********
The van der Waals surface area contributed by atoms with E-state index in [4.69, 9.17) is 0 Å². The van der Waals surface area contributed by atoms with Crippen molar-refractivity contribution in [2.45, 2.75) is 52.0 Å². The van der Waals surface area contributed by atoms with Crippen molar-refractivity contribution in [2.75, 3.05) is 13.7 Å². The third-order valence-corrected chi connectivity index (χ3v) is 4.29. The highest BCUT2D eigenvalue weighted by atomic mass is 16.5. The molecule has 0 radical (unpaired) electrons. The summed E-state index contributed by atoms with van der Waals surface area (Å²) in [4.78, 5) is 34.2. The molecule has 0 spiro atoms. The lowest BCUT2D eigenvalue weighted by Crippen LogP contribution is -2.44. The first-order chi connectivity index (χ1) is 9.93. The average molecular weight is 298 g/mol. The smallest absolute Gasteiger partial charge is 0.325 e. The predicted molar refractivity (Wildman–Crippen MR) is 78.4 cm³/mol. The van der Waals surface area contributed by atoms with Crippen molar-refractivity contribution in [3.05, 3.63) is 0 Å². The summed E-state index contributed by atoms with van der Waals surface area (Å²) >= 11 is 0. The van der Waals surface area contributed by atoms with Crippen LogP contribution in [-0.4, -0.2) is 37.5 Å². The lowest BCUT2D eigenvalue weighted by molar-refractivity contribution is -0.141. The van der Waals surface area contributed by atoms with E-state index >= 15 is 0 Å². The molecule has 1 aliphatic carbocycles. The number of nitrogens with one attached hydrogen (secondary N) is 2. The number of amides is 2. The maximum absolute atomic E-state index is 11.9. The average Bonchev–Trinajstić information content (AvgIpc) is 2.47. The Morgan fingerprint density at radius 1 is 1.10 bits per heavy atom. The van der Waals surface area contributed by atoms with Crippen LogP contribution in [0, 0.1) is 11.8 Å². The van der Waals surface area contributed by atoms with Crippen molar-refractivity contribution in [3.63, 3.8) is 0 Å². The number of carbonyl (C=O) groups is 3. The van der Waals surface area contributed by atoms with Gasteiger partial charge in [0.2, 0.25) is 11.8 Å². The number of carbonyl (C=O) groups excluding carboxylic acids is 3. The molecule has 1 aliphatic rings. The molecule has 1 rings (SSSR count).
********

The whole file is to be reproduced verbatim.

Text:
The van der Waals surface area contributed by atoms with E-state index in [4.69, 9.17) is 0 Å². The van der Waals surface area contributed by atoms with Crippen molar-refractivity contribution in [2.45, 2.75) is 52.0 Å². The van der Waals surface area contributed by atoms with Crippen molar-refractivity contribution in [2.75, 3.05) is 13.7 Å². The third-order valence-corrected chi connectivity index (χ3v) is 4.29. The highest BCUT2D eigenvalue weighted by atomic mass is 16.5. The molecule has 0 radical (unpaired) electrons. The summed E-state index contributed by atoms with van der Waals surface area (Å²) in [4.78, 5) is 34.2. The molecule has 0 spiro atoms. The lowest BCUT2D eigenvalue weighted by Crippen LogP contribution is -2.44. The first-order chi connectivity index (χ1) is 9.93. The average molecular weight is 298 g/mol. The smallest absolute Gasteiger partial charge is 0.325 e. The predicted molar refractivity (Wildman–Crippen MR) is 78.4 cm³/mol. The van der Waals surface area contributed by atoms with Crippen molar-refractivity contribution in [3.05, 3.63) is 0 Å². The summed E-state index contributed by atoms with van der Waals surface area (Å²) >= 11 is 0. The van der Waals surface area contributed by atoms with Crippen LogP contribution in [-0.4, -0.2) is 37.5 Å². The lowest BCUT2D eigenvalue weighted by molar-refractivity contribution is -0.141. The van der Waals surface area contributed by atoms with E-state index >= 15 is 0 Å². The molecule has 1 aliphatic carbocycles. The number of nitrogens with one attached hydrogen (secondary N) is 2. The number of amides is 2. The maximum absolute atomic E-state index is 11.9. The average Bonchev–Trinajstić information content (AvgIpc) is 2.47. The Morgan fingerprint density at radius 1 is 1.10 bits per heavy atom. The van der Waals surface area contributed by atoms with Crippen LogP contribution in [0, 0.1) is 11.8 Å². The van der Waals surface area contributed by atoms with Crippen molar-refractivity contribution in [3.63, 3.8) is 0 Å². The number of carbonyl (C=O) groups is 3. The van der Waals surface area contributed by atoms with Gasteiger partial charge in [0.2, 0.25) is 11.8 Å². The number of carbonyl (C=O) groups excluding carboxylic acids is 3. The molecule has 1 aliphatic rings. The molecule has 1 rings (SSSR count).